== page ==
Shale Can’t Cut Enough To Save Itself

Shale Can’t Cut Enough To Save Itself

If the cut is only for a very short period, the whole meeting is about legitimizing unsold oil to extract optimum political mileage. 

President Trump, Senators from oil-producing states, and some CEOs of shale companies have cornered themselves by asking Saudi Arabia, Russia and other oil producers to cut oil production. 

The reality is this: It doesn’t matter what Russia or Saudi Arabia do. Any possible production cuts are irrelevant in the short term because no matter how deep they go, they are no match for the impact that Covid-19 lockdowns are already having on oil demand and will not raise oil prices high enough to save the U.S. shale industry.  

Furthermore, Democrats in Congress will oppose any bailout of the shale industry, leaving the U.S. shale industry to the mercy of the Coronavirus: some will go bankrupt, others will be weakened. U.S. production will experience a steep decline. 

(Notes on this chart are listed at the end of this column)

Shale Has Its Own Problems

What President Trump and Senators from the oil-producing states have not realized is that the U.S. shale oil industry has been suffering before Corona, and before Saudi Arabia increased production. They’ve been dealing with too much gas. The proportion of production of natural gas and natural gas liquid (NGLs) in most shale oil wells is high. With the increase in oil production, the production of these two materials increased significantly. Their prices collapsed to the point that natural gas was sometimes sold at negative prices at certain hubs. To add insult to injury, decline in upstream investment means that shale production will get even gassier on average. With the prices of gas and liquid gases falling, the remainder of the oil is not sufficient to generate high profit margins, hence capital flight. Banning imports from Saudi Arabia or Russia, or imposing tariffs on oil imports from them will not help the shale industry.

Crude Quality Matters

What President Trump and the Senators from the oil-producing states also do not realize is that the produced oil from shale fields is of the very sweet, light, and condensate type. Since American refineries can no longer take any additional light sweet oil, all additions must be exported. But there is little global demand for this oil. Oil will be backed out, storage facilities will be filled, pipelines will stop following, and shale oil producers have no choice but to shut in production. Tariffs on oil imports or not, the result is the same.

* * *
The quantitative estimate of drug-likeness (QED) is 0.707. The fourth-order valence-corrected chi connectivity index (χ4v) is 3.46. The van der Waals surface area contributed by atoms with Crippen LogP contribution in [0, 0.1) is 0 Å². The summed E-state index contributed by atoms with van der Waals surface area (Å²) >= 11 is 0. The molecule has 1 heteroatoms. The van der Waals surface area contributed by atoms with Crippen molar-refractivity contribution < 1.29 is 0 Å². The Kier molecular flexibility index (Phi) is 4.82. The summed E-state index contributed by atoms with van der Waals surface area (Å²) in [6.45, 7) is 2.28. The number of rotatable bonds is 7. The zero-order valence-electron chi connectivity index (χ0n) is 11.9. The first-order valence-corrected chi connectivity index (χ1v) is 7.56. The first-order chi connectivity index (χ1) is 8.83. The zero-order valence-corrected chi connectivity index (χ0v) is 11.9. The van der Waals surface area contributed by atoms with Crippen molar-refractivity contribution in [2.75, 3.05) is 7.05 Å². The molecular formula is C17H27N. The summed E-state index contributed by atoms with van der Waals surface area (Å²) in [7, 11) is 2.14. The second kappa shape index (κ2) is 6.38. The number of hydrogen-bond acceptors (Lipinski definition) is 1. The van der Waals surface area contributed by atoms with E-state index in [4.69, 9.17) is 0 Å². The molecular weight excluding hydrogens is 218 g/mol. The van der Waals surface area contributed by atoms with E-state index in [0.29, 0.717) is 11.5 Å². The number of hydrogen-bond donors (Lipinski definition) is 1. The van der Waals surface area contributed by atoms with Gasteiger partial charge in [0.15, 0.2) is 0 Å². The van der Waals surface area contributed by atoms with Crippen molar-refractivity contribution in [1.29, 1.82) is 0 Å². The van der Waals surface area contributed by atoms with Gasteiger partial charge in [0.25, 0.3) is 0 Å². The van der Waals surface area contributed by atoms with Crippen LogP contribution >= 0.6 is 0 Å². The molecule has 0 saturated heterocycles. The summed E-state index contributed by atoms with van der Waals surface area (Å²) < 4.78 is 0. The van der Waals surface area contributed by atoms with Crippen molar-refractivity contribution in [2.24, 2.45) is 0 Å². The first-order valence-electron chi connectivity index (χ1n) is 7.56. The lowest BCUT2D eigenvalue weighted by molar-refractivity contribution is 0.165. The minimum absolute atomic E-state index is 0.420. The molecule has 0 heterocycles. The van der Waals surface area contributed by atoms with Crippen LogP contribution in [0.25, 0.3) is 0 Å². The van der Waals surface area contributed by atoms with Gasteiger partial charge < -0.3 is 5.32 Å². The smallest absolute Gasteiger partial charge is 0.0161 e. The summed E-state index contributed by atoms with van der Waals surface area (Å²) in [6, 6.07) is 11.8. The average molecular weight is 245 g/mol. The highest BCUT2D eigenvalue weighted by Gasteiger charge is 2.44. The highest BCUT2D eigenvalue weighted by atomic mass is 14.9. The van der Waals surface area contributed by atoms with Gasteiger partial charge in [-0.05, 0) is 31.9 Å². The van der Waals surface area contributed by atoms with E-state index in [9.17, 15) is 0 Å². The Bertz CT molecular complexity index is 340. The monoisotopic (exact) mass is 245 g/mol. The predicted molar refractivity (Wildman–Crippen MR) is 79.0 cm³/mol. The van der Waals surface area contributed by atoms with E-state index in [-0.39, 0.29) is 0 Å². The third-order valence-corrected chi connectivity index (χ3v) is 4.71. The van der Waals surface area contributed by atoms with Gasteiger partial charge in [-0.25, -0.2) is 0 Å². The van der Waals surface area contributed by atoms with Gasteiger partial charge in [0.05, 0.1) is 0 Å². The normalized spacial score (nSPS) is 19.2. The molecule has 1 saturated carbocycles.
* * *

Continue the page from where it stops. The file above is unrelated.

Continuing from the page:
U.S. refiners have been forgotten in this crisis. The U.S. has to export the unneeded light sweet crude and condensates for shale, but refiners have to import the heavier and more sour crude they require from several countries, including Saudi Arabia and Russia. Crude quality issues are completely ignored. Imposing tariffs on oil imports and blocking imports all together will not help shale producers and will hurt US refiners. The situation gets worse when economic recovery starts as Corona winds down: tariffs on oil imports and blocking oil imports will increase diesel prices significantly. Diesel is the blood of US economy as most natural resources, parts, goods and services are moved via rail cars and trucks.

Effectiveness of the Cut Depends on the Goals

It is unclear yet what is the objective of the OPEC++ meeting tomorrow. But one lesson from OPEC history worth repeating: focus on what you can control, ignore everything else. If the objective is to immediately raise oil prices to acceptable levels, it is doomed to failure. They cannot control the Coronavirus. They do not have enough power to counter its impact. If the delegates are serious about a production cut, they must ignore the current circumstances and focus on market conditions after the disappearance of the Coronavirus. In this case, the objective of the production cut is to reduce storage overhang to a manageable level in the future. That is doable and under their control.

The proposed 10 mb/d production cut will not change facts on the ground in the short run: if they “cut,” they are only cutting oil that cannot be sold and would have to be shut in anyway. Yet a “cut” will exonerate Saudi Arabia and Russia from any charges that various senators might think of, while shale oil producers will continue to suffer! However, the cut could turn into something to real impact if it endures after the end of the coronavirus crisis. To matter, it would need not only to reduce the overhand, but encourage market balance (even if at a price lower than the shale guys need to stay solvent). 

To conclude, the proposed 10 mb/d cut will have a limited impact on the market in the short run, but may have a significant impact if the proposed cuts last until after Coronavirus disappears. If the cut is only for a very short period, the whole meeting is about legitimizing unsold oil to extract optimum political mileage. 

Notes on the chart. This is the most likely scenario in my view. Assuming Corona impact end in june-July, oil demand will pick up, even in case of a recession, which will raise oil prices and help some production come back online.


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